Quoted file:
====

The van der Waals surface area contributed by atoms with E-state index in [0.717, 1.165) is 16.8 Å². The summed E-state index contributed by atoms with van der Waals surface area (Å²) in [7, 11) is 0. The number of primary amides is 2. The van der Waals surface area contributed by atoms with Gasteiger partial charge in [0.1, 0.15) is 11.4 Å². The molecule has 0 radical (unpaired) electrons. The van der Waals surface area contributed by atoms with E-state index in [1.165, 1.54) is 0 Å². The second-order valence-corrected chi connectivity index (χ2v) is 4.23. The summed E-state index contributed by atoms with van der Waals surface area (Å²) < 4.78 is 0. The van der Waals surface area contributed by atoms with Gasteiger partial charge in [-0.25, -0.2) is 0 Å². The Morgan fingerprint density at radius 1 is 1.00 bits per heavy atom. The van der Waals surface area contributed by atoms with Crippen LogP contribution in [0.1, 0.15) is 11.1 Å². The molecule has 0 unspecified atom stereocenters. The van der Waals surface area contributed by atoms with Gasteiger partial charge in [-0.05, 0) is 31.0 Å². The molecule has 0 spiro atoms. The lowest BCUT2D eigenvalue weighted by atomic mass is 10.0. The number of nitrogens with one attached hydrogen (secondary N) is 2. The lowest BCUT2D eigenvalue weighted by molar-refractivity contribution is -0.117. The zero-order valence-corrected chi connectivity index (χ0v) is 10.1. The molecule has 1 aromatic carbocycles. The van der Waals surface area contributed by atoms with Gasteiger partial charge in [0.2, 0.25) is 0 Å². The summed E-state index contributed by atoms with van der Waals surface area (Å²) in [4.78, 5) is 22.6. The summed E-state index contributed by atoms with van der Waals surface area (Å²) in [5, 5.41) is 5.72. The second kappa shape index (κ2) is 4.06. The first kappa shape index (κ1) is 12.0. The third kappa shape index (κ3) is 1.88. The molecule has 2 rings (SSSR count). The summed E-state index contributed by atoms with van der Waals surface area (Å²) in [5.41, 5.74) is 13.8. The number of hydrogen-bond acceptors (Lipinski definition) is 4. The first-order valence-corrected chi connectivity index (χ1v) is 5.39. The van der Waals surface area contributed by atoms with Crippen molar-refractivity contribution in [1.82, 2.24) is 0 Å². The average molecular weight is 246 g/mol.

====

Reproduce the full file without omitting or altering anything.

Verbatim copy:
The van der Waals surface area contributed by atoms with E-state index in [0.717, 1.165) is 16.8 Å². The summed E-state index contributed by atoms with van der Waals surface area (Å²) in [7, 11) is 0. The number of primary amides is 2. The van der Waals surface area contributed by atoms with Gasteiger partial charge in [0.1, 0.15) is 11.4 Å². The molecule has 0 radical (unpaired) electrons. The van der Waals surface area contributed by atoms with E-state index in [1.165, 1.54) is 0 Å². The second-order valence-corrected chi connectivity index (χ2v) is 4.23. The summed E-state index contributed by atoms with van der Waals surface area (Å²) < 4.78 is 0. The van der Waals surface area contributed by atoms with Gasteiger partial charge in [-0.25, -0.2) is 0 Å². The Morgan fingerprint density at radius 1 is 1.00 bits per heavy atom. The van der Waals surface area contributed by atoms with Crippen LogP contribution in [0.1, 0.15) is 11.1 Å². The molecule has 0 unspecified atom stereocenters. The van der Waals surface area contributed by atoms with Gasteiger partial charge in [-0.05, 0) is 31.0 Å². The molecule has 0 spiro atoms. The lowest BCUT2D eigenvalue weighted by atomic mass is 10.0. The number of nitrogens with one attached hydrogen (secondary N) is 2. The lowest BCUT2D eigenvalue weighted by molar-refractivity contribution is -0.117. The zero-order valence-corrected chi connectivity index (χ0v) is 10.1. The molecule has 1 aromatic carbocycles. The van der Waals surface area contributed by atoms with Gasteiger partial charge in [0.2, 0.25) is 0 Å². The summed E-state index contributed by atoms with van der Waals surface area (Å²) in [4.78, 5) is 22.6. The summed E-state index contributed by atoms with van der Waals surface area (Å²) in [5, 5.41) is 5.72. The second kappa shape index (κ2) is 4.06. The first kappa shape index (κ1) is 12.0. The third kappa shape index (κ3) is 1.88. The molecule has 2 rings (SSSR count). The summed E-state index contributed by atoms with van der Waals surface area (Å²) in [5.41, 5.74) is 13.8. The number of hydrogen-bond acceptors (Lipinski definition) is 4. The first-order valence-corrected chi connectivity index (χ1v) is 5.39. The van der Waals surface area contributed by atoms with Crippen molar-refractivity contribution in [1.82, 2.24) is 0 Å². The average molecular weight is 246 g/mol.